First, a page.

Walgreens Moves Employees to Private Health Exchange

PHOTO: Walgreens To Offer Private Health Coverage

More than 160,000 Walgreen employees will get employer-sponsored health insurance coverage next year through a private health exchange that will enroll a total of 600,000 employees and their families from U.S. corporations.

Walgreens announced it's providing eligible employees through a marketplace that is an "outsourced solution" through Aon Hewitt Corporate Health Exchange. The drug store chain said it's providing more health coverage choices and "an opportunity for most employees to lower their out-of-pocket health care costs."

Coinciding with Walgreen's announcement on Wednesday, Aon Hewitt announced 17 other large employers will offer health benefits through its health exchange in 2014, including participants from this year Sears Holdings and Darden Restaurants.

Aon Hewitt now has five times the number of employers that participated in its exchange in 2013.

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Walgreens and Aon Hewitt's announcements represent a shift in employer sponsored healthcare as large employers are not eligible to participate in state and federal health exchanges that start next month as part of the Affordable Care Act.

Aon Hewitt anticipates more than 600,000 U.S. employees and their families will be covered under plans in the Aon Hewitt Corporate Health Exchange in 2014.

Walgreens calls itself the nation's largest drugstore chain with 2012 sales of $72 billion and 8,117 stores across the U.S.

"Under this new program, employees will have expanded choices to personalize their health care coverage in a competitive environment, giving our diverse workforce the flexibility they need to meet their health care needs," said Kathleen Wilson-Thompson, Walgreens senior vice president and chief human resources officer, in a statement. "We will continue to invest in the health of our employees and their dependents while using a marketplace solution that offers a wide variety of plan options that meet the affordability standard of the Patient Protection and Affordable Care Act."

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Aon Hewitt, based in Lincolnshire, Ill., explains that exchange users, like Walgreens employees, are given a fixed subsidy or "credit" to select a group insurance coverage level and insurance network based on their needs.

Ken Sperling, Aon Hewitt's national health exchange strategy leader, explained that employees can choose from five levels of standardized medical plans, four levels of dental care and three levels of vision care. There are four moving pieces between the levels: deductible, coinsurance percentage, out-of-pocket maximum and pharmacy coverage.

Like typical employer-sponsored plans, companies choose their subsidy levels. Sperling declined to comment specifically about Walgreens' subsidy arrangement.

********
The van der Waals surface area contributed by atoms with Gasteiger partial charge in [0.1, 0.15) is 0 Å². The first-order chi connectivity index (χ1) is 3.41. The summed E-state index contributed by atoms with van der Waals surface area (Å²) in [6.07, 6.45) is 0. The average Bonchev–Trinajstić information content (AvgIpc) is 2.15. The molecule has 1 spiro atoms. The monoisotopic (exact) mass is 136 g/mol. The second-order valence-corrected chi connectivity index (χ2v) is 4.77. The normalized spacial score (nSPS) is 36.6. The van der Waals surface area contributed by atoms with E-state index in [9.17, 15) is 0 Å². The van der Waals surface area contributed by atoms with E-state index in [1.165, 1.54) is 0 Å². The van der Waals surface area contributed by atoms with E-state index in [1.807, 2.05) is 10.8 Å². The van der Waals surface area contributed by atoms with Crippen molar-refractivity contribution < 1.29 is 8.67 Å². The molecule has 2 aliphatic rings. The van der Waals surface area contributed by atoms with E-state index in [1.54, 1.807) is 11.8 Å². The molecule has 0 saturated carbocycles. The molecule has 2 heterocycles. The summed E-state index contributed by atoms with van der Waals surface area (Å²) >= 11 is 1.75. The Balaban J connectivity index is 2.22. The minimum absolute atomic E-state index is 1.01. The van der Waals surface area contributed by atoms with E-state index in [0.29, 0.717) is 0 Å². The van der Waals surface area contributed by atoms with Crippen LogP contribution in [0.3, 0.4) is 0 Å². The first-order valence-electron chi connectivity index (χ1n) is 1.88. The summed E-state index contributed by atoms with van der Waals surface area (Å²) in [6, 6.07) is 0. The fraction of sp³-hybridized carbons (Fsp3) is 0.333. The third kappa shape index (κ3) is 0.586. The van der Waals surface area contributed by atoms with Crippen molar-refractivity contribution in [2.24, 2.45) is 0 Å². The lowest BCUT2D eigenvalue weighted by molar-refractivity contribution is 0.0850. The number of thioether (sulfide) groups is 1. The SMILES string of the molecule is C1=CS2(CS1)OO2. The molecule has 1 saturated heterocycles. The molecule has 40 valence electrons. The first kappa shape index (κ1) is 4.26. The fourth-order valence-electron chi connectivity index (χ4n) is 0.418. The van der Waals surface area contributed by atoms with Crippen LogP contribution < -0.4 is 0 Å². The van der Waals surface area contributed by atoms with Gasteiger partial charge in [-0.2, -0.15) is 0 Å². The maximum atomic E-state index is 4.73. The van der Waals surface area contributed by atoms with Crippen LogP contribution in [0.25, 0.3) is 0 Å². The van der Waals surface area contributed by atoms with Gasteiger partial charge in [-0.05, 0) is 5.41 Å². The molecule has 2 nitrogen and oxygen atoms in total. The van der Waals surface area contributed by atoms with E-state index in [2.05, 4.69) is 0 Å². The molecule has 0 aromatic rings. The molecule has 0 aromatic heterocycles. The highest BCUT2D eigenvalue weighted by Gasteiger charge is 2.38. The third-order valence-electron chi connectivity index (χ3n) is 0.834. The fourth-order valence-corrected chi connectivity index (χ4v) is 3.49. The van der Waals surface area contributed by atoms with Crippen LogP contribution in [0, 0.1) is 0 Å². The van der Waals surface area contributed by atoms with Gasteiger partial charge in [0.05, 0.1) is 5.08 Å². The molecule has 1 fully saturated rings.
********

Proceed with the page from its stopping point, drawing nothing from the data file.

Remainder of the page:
Among 50 large employers representing $6.8 billion of healthcare spending and interested in participating in Aon Hewitt's corporate exchange, their exchange plan rates were on average 1.6 percent less expensive than typical employer sponsored plans.

"There is variation within that," he said. "Some companies will spend more and some companies will spend less."

The biggest change employees will see is not just the choice of coverage levels but choice of insurance company, Sperling said.

Most companies offer one or two plans from one insurance company, he said.

Sperling explained that Aon Hewitt designed the coverage to be standardized across companies and they are based on what large employers offer employees today.

"So there is a minimum amount of disruption," he said.

The coverage was also designed so insurance companies can process a claim with a minimum amount of mistakes, he said. "That's what drives consumers nuts -- when an insurance company processes a claim incorrectly."

The exchange system, he said, is not one in which an employer gives an employee money to buy coverage. The exchange system is employer-sponsored group insurance governed by the Employee Retirement Income Security Act and in compliance with the Affordable Care Act, he explains.

"The employer still provides coverage and is still in the game," he said. "Walgreens will still be holding contracts with insurance companies and still providing employer-sponsored coverage."

"And like today, any employee – Walgreens or any other employee – can choose not to take coverage an employer offers them. That will be case today and the case next year," Sperling said.

For households or small businesses eligible to participate in state and federal healthcare marketplaces -- that is, employers with less than 50 to 100 employees, depending on the state -- Sperling's advice is to pay attention to options available, such as provider networks, drug formularies and prices.

"Especially for individuals – if you're eligible for a federal subsidy, take advantage of it," he said.

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